Can the Complexity Juggernaut Maintain Momentum?
The fallen body of the C9 Colossus lies stagnant on the ground of the North American CS landscape. Already, the crows representing other organizations and even other games circle its remains, looking to pick apart the carcass for their own means. All the while, the inspiration for the Colossus’ namesake, the Complexity Juggernaut, finally begins moving at its envisioned pace.
Complexity’s triumphs are few since the current roster’s inception and rarely fall outside of a specific range of tournaments. But the team looks extra confident as of late, and building momentum now ahead of a summer crammed with big events can be pivotal. What’s changed?
Complexity spring into top form
Since the beginning of February, Complexity has been putting together an excellent catalog of success. The team has won 11 out of their last 14 series and 24 of their last 34 maps. They’re 5-0 on Inferno, 4-2 on Dust 2, and 9-4 on Mirage. Missing from their map catalog has been Vertigo, but more on that later.
The biggest upside for Complexity is that its wins and achievements are coming outside of a single series of events. In 2020, the team’s biggest triumphs came almost exclusively at BLAST events. At the Spring Groups for that year, they defeated Astralis and Vitality to finish second in their group. The Spring EU Finals was their crowning achievement for the year: an undefeated run with wins over OG, Na’Vi, FaZe, and Vitality again to raise the trophy.
Complexity also made the semi-finals of some big events like DreamHack Open Summer and IEM Beijing EU. But outside of those events and the success at BLAST, it didn’t have much else to be tremendously proud of. Since the beginning of February this year, it earned these wins at numerous events. The team finished top of their group at BLAST Spring 2021 (of course). They also qualified for DreamHack Masters and are in the midst of an impressive playoff run in ESL Pro League. While they fell short at IEM Katowice, it’s worth pointing out that they started their run there in a best-of-one against Ninjas in Pyjamas on their worst map, Nuke.
Their most recent wins against both Natus Vincere and Virtus.pro in the ESL Pro League playoffs really show off how good this team has been recently.
The Juggernaut consumes pro teams for protein at Pro League
Against both opponents, Complexity showcased two valuable things to any CS: GO team’s success. Those are being able to maintain momentum and being able to reverse your opponent’s. In its first series against Na’Vi, it showed a little both, but it was primarily a demonstration of keeping your foot down on the gas pedal. Complexity won all four pistol rounds and only surrendered two rounds in each of its second halves of Dust 2 and Mirage.
On Dust 2, the team thrived off RUSH’s playmaking on both halves and were especially dangerous on their T-side, taking any site they wanted. Complexity then capitalized on a poor T-side for Na’Vi on Mirage, locking down sites and not biting on any fakes. Na’Vi looked shaky coming into the series and during it, but good teams must capitalize on situations like that.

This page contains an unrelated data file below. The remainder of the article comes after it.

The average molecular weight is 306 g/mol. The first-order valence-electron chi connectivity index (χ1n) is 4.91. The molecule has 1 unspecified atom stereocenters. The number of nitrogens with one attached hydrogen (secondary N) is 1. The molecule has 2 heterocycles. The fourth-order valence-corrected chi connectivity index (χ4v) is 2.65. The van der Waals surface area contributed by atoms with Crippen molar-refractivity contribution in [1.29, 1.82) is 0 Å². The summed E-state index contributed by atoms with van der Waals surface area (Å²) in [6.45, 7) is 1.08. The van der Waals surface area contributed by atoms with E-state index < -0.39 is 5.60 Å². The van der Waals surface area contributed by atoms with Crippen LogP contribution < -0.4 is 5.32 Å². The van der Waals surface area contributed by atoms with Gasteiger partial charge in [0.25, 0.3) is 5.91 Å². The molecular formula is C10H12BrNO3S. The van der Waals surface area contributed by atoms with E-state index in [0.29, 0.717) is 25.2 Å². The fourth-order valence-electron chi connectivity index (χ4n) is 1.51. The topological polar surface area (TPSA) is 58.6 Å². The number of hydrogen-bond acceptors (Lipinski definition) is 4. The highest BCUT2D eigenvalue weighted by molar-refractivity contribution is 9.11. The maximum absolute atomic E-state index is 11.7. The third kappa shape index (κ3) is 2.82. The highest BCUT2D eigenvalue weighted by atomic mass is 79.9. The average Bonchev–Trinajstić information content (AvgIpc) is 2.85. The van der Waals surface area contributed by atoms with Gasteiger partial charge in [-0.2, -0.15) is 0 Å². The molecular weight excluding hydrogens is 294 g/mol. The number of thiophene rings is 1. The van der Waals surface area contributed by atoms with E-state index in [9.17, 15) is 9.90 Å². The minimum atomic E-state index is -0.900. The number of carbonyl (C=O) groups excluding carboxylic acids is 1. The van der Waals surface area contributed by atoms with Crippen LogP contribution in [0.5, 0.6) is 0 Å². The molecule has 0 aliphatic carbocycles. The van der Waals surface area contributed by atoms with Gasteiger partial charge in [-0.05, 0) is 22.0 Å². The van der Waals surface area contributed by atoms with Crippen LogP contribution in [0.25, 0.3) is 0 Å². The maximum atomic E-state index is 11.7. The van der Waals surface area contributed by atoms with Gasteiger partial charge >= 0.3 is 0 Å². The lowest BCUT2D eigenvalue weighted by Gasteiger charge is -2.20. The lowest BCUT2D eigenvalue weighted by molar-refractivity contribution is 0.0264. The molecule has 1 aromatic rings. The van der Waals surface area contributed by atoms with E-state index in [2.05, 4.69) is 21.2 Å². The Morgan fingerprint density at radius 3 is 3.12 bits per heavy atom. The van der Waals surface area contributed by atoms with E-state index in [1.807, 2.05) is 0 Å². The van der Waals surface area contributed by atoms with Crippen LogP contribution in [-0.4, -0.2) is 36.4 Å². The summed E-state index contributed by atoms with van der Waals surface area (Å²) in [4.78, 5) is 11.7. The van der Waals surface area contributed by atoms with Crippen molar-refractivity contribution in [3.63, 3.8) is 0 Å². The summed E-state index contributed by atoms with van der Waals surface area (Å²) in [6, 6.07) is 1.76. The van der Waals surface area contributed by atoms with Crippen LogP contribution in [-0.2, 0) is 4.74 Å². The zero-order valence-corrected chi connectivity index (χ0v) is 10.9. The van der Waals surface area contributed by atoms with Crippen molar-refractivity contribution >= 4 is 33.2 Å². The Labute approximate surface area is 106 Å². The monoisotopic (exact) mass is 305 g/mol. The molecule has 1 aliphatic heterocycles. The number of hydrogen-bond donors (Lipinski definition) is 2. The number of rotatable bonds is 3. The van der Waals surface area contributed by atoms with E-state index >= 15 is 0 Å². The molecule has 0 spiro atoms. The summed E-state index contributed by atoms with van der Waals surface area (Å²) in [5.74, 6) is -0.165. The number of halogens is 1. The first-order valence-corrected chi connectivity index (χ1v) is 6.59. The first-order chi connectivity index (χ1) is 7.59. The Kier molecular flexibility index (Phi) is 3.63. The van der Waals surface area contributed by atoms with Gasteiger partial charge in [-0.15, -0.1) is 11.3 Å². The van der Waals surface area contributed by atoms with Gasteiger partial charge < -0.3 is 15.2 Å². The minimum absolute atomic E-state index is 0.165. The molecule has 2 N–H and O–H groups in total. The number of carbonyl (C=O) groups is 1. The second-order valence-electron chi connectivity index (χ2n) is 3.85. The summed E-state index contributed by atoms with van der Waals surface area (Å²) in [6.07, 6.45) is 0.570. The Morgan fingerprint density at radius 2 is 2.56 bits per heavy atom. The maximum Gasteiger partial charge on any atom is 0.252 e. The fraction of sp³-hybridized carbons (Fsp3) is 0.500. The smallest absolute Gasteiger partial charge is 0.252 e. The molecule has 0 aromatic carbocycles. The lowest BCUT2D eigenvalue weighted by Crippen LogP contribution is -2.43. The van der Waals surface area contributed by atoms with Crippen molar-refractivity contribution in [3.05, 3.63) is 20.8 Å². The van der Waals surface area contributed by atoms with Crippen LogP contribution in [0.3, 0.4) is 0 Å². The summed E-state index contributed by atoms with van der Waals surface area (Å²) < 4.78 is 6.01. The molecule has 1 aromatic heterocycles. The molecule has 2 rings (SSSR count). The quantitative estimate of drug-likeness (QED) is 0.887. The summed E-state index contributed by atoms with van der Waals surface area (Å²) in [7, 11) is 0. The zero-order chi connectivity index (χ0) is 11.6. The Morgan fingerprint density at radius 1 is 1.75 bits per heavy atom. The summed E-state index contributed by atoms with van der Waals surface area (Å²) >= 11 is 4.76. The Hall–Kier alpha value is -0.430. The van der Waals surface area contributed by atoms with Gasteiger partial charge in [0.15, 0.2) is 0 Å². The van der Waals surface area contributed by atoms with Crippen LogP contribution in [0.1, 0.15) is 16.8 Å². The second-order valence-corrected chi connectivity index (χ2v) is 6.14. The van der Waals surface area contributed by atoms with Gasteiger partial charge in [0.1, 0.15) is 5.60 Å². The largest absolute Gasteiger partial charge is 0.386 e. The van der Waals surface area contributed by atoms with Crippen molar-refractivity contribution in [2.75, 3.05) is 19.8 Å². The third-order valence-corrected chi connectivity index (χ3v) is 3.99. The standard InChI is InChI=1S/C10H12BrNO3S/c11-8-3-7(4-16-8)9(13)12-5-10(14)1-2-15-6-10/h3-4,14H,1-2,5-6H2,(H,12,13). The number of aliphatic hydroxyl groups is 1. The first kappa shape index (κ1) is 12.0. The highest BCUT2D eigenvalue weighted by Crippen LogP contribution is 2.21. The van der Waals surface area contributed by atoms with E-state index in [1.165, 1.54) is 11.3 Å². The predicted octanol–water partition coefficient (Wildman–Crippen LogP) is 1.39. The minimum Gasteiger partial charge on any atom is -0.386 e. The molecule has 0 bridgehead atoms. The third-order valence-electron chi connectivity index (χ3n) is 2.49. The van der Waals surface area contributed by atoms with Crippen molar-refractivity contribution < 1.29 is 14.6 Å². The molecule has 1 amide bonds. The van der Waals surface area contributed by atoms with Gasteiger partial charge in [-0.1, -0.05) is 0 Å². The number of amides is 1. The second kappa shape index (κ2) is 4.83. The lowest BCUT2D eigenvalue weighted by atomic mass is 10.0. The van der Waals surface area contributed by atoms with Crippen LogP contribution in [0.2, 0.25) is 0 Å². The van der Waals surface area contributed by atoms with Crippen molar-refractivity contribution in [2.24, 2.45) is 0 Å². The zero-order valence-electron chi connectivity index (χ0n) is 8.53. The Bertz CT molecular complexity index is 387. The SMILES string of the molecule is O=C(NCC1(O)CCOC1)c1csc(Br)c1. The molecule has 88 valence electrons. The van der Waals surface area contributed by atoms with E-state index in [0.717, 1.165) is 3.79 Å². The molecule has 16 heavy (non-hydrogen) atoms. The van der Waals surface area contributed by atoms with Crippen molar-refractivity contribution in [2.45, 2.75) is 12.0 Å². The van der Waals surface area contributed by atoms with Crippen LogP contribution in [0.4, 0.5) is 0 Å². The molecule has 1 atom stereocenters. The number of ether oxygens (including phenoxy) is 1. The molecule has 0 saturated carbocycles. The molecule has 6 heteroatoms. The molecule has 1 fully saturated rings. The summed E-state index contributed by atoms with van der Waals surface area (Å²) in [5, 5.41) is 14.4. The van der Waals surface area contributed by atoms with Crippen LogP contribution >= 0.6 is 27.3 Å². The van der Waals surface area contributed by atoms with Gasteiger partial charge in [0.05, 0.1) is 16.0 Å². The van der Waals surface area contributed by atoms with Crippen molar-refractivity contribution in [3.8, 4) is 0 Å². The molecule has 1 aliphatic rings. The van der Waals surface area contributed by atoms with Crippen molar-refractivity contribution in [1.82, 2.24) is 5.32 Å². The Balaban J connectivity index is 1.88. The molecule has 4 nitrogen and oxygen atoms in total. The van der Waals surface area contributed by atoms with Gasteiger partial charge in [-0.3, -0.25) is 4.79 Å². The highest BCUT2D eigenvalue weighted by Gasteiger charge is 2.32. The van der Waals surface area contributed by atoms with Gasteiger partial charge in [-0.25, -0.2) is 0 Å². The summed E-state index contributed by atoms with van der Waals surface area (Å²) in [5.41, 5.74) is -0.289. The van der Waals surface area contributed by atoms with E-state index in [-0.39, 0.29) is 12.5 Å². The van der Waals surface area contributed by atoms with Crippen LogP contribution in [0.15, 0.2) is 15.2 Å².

Virtus.pro was a much tougher task, as they were a red hot team not lacking in confidence. VP was much more crisp and confident than Na’Vi on Mirage and took a 1-0 series lead via stealing Complexity’s pick. But on Inferno, blameF led by example with an impressive 23 kill performance from the IGL to even the series. Then Complexity pulled out its trap card, Vertigo. This is a map Complexity rarely played this year and was considered a favorite for VP. But k0nfig turned Vertigo into his own AWP playground, and he revealed post-game that the team has been practicing the map a lot. They suckered VP into thinking they had the decider map in their pocket, and VP took the bait.
How high is the Complexity ceiling?
Coming out of its Pro League playoff victories and its wins over the past couple of months, Complexity is showing a lot of positive signs. The team has shown they can maintain and regain momentum during a singular map and over a series. Complexity strengthened a previous weak point in its map pool. It showed that anyone can lead the team in frags on any day (in all four of their map wins versus Na’Vi and VP, a different player topped the scoreboard).
The confidence has spread amongst the entire team. BlameF is putting up numbers you’d expect from a star rifler, not the in-game leader. Both k0nfig and poizon are happy to share the AWP duties depending on the map. RUSH is as reliable as he’s always been. So far, the only hiccup is jks, still a step behind his former self since joining Complexity, but his impressive performance against Na’Vi on Mirage is ideally a confidence booster.
The addition of Vertigo to their go-to rotation will have its strongest effect in the short term and could help propel the team deeper into Pro League playoffs. Teams now know that Complexity is good on the map but don’t have a ton of film to review to prepare for it. Either they bite the bullet and play them on Vertigo, or they will be forced to ban it in the pick process.
Complexity will either face Heroic or NiP in the next round, and there’s a chance for revenge no matter who it is. NiP’s best-of-one victory derailed Complexity’s hopes at IEM Katowice, and Heroic beat them earlier in Pro League. The more momentum it generates now, the more unstoppable the Juggernaut will become at Stockholm.